Fort Saint Vincent

Article and pictures by Jeroen van der Werf, all rights reserved.

The valley of the Ubaye river stretches from Barcelonette, in Savoyard territory, into France where the Ubaye meets the river Durance. That this valley was a weak point in the Alpine frontier was proved in 1690 when a Savoyard army invaded France, pillaging and burning St Vincent and laying siege to Seyne-les-Alpes. Seyne escaped a similar fate due to an approaching relief army. When the Savoyards invaded France again in 1692 Vauban'was sent to the region to make plans for the improvement of the defences. One of the places he chose to fortify was St Vincent.

On the hill overlooking the small village Vauban planned a large square 4 storey watchtower, similar to the tower bastions'of Entrevaux and Besançon, surrounded by a regular bastioned'wall. Its role in the defence was to watch over the Ubaye valley towards Barcelonette to prevent an invasion similar to the one of 1690 or worse.

During the construction work, lasting from 1693 until about 1697, led by the engineer Richerand, some alterations were made to the original plans. The bastioned trace was stretched in order to follow the shape of the rock better, resulting in an irregular trace and the tower was shorter than planned. A few hundred meters further downhill towards the valley an additional smaller tower was built. The purpose of this tower was to get a better view of the road towards Seyne because the hillside obscured the view from fort itself.

The fort has five sides. The gate was located on the southeast side, which is the side that is visible when walking up to the fort from the village. In front of it was a ditch, dug out of the rock, with a drawbridge. It was protected by two demi-bastions'with casemates. On the north side another, smaller gate was made to communicate with the watchtower further downhill. The living quarters of the soldiers were located in the large tower and the commander had a separate residence. The small watchtower consisted of a round stone base with a wooden hoarding and wooden roof - a rare very 'medieval' feature in fortification of this era. The fort was not well made, the half bastions were too narrow for the canon and could not protect each other. For example, the half bastion to the north, where a new gate was made in the 19th century, could not flank the curtain wall to the south. But the position of the fort, almost unreachable for an enemy, made up for these flaws.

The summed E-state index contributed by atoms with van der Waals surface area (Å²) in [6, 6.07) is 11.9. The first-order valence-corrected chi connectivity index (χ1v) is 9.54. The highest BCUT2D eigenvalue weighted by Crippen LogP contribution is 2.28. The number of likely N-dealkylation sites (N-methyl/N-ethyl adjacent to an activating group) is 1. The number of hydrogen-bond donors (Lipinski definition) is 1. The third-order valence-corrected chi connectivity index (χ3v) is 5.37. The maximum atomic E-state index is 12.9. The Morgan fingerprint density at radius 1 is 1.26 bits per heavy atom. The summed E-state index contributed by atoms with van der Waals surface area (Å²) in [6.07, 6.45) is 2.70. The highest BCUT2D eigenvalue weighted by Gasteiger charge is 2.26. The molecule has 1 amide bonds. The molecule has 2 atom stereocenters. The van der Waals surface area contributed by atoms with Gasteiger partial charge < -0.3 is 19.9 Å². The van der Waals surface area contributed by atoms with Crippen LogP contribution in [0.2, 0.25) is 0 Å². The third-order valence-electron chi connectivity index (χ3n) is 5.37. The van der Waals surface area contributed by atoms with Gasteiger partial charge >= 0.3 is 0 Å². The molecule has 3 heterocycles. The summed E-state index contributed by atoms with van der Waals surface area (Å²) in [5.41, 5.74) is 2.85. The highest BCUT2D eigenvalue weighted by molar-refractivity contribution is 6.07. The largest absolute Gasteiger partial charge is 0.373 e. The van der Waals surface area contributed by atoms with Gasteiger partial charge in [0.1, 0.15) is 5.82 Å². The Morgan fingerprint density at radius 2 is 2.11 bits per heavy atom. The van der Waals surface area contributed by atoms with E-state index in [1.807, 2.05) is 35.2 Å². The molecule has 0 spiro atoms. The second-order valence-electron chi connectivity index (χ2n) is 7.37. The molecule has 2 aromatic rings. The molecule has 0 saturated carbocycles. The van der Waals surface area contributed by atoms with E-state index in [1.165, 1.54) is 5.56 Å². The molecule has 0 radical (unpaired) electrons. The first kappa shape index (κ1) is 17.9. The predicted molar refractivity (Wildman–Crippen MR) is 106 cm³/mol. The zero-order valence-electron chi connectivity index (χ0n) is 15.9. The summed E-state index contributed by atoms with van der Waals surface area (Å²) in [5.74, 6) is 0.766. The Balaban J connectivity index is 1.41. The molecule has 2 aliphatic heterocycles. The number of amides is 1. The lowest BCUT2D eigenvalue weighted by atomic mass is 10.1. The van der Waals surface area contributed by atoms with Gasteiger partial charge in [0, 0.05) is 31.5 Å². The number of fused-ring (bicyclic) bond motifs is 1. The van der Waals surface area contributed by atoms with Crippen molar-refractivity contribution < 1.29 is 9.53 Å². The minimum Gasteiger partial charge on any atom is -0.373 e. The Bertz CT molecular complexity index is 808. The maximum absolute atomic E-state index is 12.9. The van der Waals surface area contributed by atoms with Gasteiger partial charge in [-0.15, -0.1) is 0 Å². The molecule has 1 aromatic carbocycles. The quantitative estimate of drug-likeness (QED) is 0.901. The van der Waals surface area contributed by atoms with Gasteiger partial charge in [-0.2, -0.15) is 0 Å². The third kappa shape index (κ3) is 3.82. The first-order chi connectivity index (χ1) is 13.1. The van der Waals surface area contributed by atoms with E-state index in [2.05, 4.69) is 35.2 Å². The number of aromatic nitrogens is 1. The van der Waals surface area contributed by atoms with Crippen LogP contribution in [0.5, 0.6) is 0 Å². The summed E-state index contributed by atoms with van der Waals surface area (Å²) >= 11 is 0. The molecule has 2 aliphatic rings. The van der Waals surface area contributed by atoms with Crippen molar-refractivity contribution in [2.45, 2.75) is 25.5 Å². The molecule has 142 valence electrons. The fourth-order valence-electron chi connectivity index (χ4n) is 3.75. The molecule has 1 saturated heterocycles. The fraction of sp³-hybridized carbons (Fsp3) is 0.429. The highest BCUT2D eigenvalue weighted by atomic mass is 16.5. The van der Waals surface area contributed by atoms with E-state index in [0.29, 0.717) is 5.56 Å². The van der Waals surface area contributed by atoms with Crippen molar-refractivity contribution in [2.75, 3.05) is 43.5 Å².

Vauban was not impressed with the way his initial plans were carried out and on his second inspection of the Alps, in 1700, he made new plans for the place. Apart from alterations to the fort he also made plans for barracks in the village and a town wall with bastioned towers. Apart from some small parts none of these plans are carried out, a similar story to that of many of the elaborate plans Vauban made for the Alpine forts.

In 1713, with the Treaty of Utrecht'the Ubaye valley becomes French. So the first line of defence, of which St Vincent was a part, moved to the east leaving St Vincent without an important role. During the 19th century when the second line of defence in the Alpes was updated, some alterations were made to the fort: the large tower was reduced to a single storey and the gate was moved to the north side of the fort. Barracks were built in the village. The fort lost its military purpose in 1880 and was replaced by new forts and batteries higher in the mountains. The barracks in the village still served as a residence for the soldiers of the new fort.

Visiting Fort Saint Vincent

Today the fort is private property and not open for visitors. You can visit the outside of the fort and there is an excellent view of the lake and the surrounding countryside from the top of the hill. I think the watchtower can be reached by a footpath. Both the fort and the watchtower are being restored by the friends of the fort. The wooden roof and hoarding of the watchtower were reconstructed by a school in Embrun. I do not know if they will open to visitors in the future. Today the old barracks are a holiday centre for groups of children.

Looking up to it from the village you can get a great overall view of the fort. Although I would not recommend driving to St Vincent especially for the fort, it is well worth a visit combined with one of the other nearby fortresses (a visit to Seyne-les-Alpes for example, which is only a 24km drive). Alternatively, do as we did, stopping at St Vincent on the way from Colmars-les-Alpes to Briançon.

Article and pictures by Jeroen van der Werf, all rights reserved.

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